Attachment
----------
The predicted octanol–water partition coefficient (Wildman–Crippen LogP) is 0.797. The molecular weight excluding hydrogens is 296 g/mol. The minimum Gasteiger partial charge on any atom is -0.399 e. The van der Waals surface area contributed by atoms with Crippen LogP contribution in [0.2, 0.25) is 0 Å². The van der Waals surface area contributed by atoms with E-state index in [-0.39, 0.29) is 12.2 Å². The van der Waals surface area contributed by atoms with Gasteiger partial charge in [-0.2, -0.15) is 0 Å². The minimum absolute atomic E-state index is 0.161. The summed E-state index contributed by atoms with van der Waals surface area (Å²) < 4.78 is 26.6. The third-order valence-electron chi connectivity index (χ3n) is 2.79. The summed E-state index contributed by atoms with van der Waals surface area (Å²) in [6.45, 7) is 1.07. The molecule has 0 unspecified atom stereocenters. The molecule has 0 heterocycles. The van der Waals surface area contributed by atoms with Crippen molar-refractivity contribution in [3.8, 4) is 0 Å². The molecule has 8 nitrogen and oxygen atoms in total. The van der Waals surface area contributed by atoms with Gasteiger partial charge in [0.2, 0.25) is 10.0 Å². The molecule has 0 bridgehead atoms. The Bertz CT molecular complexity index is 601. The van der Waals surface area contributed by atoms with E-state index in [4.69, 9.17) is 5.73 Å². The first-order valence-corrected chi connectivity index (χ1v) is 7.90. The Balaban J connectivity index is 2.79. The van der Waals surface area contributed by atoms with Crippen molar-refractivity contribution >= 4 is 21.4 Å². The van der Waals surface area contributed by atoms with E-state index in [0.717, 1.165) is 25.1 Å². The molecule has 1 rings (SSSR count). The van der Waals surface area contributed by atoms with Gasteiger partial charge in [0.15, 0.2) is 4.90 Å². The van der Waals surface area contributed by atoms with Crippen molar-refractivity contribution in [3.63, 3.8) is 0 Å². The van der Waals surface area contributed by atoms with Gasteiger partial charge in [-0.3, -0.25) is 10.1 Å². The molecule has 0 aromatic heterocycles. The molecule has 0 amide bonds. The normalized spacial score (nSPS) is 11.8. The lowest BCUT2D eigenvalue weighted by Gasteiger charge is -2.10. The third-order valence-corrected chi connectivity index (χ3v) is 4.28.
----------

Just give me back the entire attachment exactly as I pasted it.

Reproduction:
The predicted octanol–water partition coefficient (Wildman–Crippen LogP) is 0.797. The molecular weight excluding hydrogens is 296 g/mol. The minimum Gasteiger partial charge on any atom is -0.399 e. The van der Waals surface area contributed by atoms with Crippen LogP contribution in [0.2, 0.25) is 0 Å². The van der Waals surface area contributed by atoms with E-state index in [-0.39, 0.29) is 12.2 Å². The van der Waals surface area contributed by atoms with Gasteiger partial charge in [-0.2, -0.15) is 0 Å². The minimum absolute atomic E-state index is 0.161. The summed E-state index contributed by atoms with van der Waals surface area (Å²) < 4.78 is 26.6. The third-order valence-electron chi connectivity index (χ3n) is 2.79. The summed E-state index contributed by atoms with van der Waals surface area (Å²) in [6.45, 7) is 1.07. The molecule has 0 unspecified atom stereocenters. The molecule has 0 heterocycles. The van der Waals surface area contributed by atoms with Crippen molar-refractivity contribution in [3.8, 4) is 0 Å². The molecule has 8 nitrogen and oxygen atoms in total. The van der Waals surface area contributed by atoms with Gasteiger partial charge in [0.2, 0.25) is 10.0 Å². The molecule has 0 bridgehead atoms. The Bertz CT molecular complexity index is 601. The van der Waals surface area contributed by atoms with E-state index in [4.69, 9.17) is 5.73 Å². The first-order valence-corrected chi connectivity index (χ1v) is 7.90. The Balaban J connectivity index is 2.79. The van der Waals surface area contributed by atoms with Crippen molar-refractivity contribution >= 4 is 21.4 Å². The van der Waals surface area contributed by atoms with E-state index in [0.717, 1.165) is 25.1 Å². The molecule has 1 rings (SSSR count). The van der Waals surface area contributed by atoms with Gasteiger partial charge in [0.15, 0.2) is 4.90 Å². The van der Waals surface area contributed by atoms with Crippen molar-refractivity contribution in [3.63, 3.8) is 0 Å². The van der Waals surface area contributed by atoms with Gasteiger partial charge in [-0.3, -0.25) is 10.1 Å². The molecule has 0 aromatic heterocycles. The molecule has 0 amide bonds. The normalized spacial score (nSPS) is 11.8. The lowest BCUT2D eigenvalue weighted by Gasteiger charge is -2.10. The third-order valence-corrected chi connectivity index (χ3v) is 4.28.